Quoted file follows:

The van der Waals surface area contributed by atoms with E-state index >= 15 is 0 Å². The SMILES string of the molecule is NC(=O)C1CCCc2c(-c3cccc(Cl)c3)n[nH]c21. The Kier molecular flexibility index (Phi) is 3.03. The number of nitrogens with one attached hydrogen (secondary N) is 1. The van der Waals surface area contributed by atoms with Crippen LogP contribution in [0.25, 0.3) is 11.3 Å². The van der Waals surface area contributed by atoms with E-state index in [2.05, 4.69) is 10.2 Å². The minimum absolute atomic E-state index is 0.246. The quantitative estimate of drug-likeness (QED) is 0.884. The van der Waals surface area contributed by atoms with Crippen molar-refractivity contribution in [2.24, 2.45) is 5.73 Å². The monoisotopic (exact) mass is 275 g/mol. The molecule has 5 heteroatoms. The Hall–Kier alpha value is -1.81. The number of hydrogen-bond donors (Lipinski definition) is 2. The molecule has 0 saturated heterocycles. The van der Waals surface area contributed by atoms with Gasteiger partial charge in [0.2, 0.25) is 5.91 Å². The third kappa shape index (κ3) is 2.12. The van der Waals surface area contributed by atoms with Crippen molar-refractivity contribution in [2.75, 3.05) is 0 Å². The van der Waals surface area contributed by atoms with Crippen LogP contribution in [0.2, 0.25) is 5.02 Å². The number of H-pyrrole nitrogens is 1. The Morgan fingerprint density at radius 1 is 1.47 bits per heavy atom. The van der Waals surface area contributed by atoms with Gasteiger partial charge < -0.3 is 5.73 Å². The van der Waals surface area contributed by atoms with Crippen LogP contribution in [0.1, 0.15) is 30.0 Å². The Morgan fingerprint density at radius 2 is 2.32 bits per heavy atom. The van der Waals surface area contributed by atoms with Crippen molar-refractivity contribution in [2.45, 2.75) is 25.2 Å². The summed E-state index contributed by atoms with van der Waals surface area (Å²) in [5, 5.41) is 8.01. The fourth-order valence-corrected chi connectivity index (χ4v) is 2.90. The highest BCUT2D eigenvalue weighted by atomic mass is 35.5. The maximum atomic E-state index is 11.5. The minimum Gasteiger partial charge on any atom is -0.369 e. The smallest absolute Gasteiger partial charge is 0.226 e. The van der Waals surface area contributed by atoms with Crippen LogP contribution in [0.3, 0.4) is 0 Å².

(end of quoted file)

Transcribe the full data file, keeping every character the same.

The van der Waals surface area contributed by atoms with E-state index >= 15 is 0 Å². The SMILES string of the molecule is NC(=O)C1CCCc2c(-c3cccc(Cl)c3)n[nH]c21. The Kier molecular flexibility index (Phi) is 3.03. The number of nitrogens with one attached hydrogen (secondary N) is 1. The van der Waals surface area contributed by atoms with Crippen LogP contribution in [0.25, 0.3) is 11.3 Å². The van der Waals surface area contributed by atoms with E-state index in [2.05, 4.69) is 10.2 Å². The minimum absolute atomic E-state index is 0.246. The quantitative estimate of drug-likeness (QED) is 0.884. The van der Waals surface area contributed by atoms with Crippen molar-refractivity contribution in [2.24, 2.45) is 5.73 Å². The monoisotopic (exact) mass is 275 g/mol. The molecule has 5 heteroatoms. The Hall–Kier alpha value is -1.81. The number of hydrogen-bond donors (Lipinski definition) is 2. The molecule has 0 saturated heterocycles. The van der Waals surface area contributed by atoms with Gasteiger partial charge in [0.2, 0.25) is 5.91 Å². The third kappa shape index (κ3) is 2.12. The van der Waals surface area contributed by atoms with Crippen molar-refractivity contribution in [2.75, 3.05) is 0 Å². The van der Waals surface area contributed by atoms with Crippen LogP contribution in [0.2, 0.25) is 5.02 Å². The number of H-pyrrole nitrogens is 1. The Morgan fingerprint density at radius 1 is 1.47 bits per heavy atom. The van der Waals surface area contributed by atoms with Gasteiger partial charge < -0.3 is 5.73 Å². The van der Waals surface area contributed by atoms with Crippen LogP contribution in [0.1, 0.15) is 30.0 Å². The Morgan fingerprint density at radius 2 is 2.32 bits per heavy atom. The van der Waals surface area contributed by atoms with Crippen molar-refractivity contribution in [2.45, 2.75) is 25.2 Å². The summed E-state index contributed by atoms with van der Waals surface area (Å²) in [5, 5.41) is 8.01. The fourth-order valence-corrected chi connectivity index (χ4v) is 2.90. The highest BCUT2D eigenvalue weighted by atomic mass is 35.5. The maximum atomic E-state index is 11.5. The minimum Gasteiger partial charge on any atom is -0.369 e. The smallest absolute Gasteiger partial charge is 0.226 e. The van der Waals surface area contributed by atoms with Crippen LogP contribution in [0.3, 0.4) is 0 Å².